|Jewish Content||Holidays Shabbat Chabad-houses Chassidism Subscribe Calendar Links|
|Rambam - Sefer HaMitzvos|
As Divided for The Daily Learning Schedule
Negative Mitzvah 320
Negative Mitzvah 320: It is forbidden to work on Shabbat
Exodus 20:10 "You shall not do any manner of work"
Before the first Shabbat of the world, HaShem completed His work of creation.
Everything had been created during the first six days and He declared Shabbat a holy day of rest.
HaShem wants us to rest from our weekday work, too.
He commanded us to keep the Shabbat holy and not do any work.
What work is forbidden?
What one person may find a fun hobby, another may view as a tedious job.
What does HaShem define as work?
The Torah defines thirty-nine forbidden activities which are called "Melachah" - work - and which may not done on the Shabbat.
Using those rules as a base, our Rabbis have taught us a code of laws instructing us how to keep Shabbat.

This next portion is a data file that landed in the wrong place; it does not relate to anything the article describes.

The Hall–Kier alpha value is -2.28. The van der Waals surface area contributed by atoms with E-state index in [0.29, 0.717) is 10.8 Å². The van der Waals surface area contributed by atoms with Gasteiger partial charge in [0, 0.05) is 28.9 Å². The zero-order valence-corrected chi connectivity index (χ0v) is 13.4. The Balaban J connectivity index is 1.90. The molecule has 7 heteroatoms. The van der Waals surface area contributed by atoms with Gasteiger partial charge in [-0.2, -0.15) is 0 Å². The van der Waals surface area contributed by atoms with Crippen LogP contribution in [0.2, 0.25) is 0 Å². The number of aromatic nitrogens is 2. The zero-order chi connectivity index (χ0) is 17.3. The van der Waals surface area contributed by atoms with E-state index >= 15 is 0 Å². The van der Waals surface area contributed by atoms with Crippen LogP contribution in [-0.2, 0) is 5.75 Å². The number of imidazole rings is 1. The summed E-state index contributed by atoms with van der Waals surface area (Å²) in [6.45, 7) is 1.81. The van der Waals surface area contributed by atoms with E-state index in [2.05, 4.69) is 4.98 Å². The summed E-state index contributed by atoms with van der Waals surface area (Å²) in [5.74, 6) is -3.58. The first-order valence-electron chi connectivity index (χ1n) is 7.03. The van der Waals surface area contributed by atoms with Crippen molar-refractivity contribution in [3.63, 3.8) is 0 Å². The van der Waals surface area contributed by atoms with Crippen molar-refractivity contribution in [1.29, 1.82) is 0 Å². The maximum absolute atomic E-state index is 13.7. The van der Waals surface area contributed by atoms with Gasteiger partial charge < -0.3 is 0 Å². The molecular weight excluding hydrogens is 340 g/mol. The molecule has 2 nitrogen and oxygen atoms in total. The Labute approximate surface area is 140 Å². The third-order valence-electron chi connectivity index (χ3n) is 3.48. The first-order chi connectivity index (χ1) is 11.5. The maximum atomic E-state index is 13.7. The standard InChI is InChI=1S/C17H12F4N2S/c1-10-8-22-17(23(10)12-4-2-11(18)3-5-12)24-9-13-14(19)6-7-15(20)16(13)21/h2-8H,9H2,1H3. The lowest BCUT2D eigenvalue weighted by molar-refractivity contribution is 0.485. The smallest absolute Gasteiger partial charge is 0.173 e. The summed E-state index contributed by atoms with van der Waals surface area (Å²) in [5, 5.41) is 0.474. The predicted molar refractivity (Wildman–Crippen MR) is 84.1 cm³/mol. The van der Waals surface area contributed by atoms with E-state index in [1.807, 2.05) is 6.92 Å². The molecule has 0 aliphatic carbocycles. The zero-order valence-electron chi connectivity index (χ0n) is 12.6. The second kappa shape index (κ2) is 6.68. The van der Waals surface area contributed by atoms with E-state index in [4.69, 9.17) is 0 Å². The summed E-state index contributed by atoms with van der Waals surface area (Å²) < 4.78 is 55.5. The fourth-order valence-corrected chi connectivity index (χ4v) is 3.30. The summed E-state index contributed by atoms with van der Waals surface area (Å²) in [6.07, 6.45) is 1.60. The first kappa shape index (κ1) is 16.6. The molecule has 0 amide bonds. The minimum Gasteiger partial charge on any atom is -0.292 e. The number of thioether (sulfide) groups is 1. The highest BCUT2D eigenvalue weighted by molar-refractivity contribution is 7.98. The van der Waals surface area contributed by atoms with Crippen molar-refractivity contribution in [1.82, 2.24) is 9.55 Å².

We are not allowed to do any of those activities which the Torah considers to be Melachah on Shabbat.
There are two types of miracles: Those beyond nature and those enclothed within it. The water of the Nile turning into blood was beyond nature. The victory of the Maccabees over the Greek army was enclothed within nature -- they had to fight to win.
Both types of miracles are necessary.
If we would only see miracles beyond nature, we would know that G-d can do whatever He likes -- but we might think He must break the rules to do so. We would know a G-d who is beyond nature, but not within it. If we would see only miracles that are enclothed within nature, we would know that G-d is the Master of all that happens within nature. But we might think He is limited within it. Now we know that G-d is at once both beyond and within. In truth, there is nothing else but Him.
From: Bringing Heaven Down to Earth by Tzvi Freeman - firstname.lastname@example.org
| About |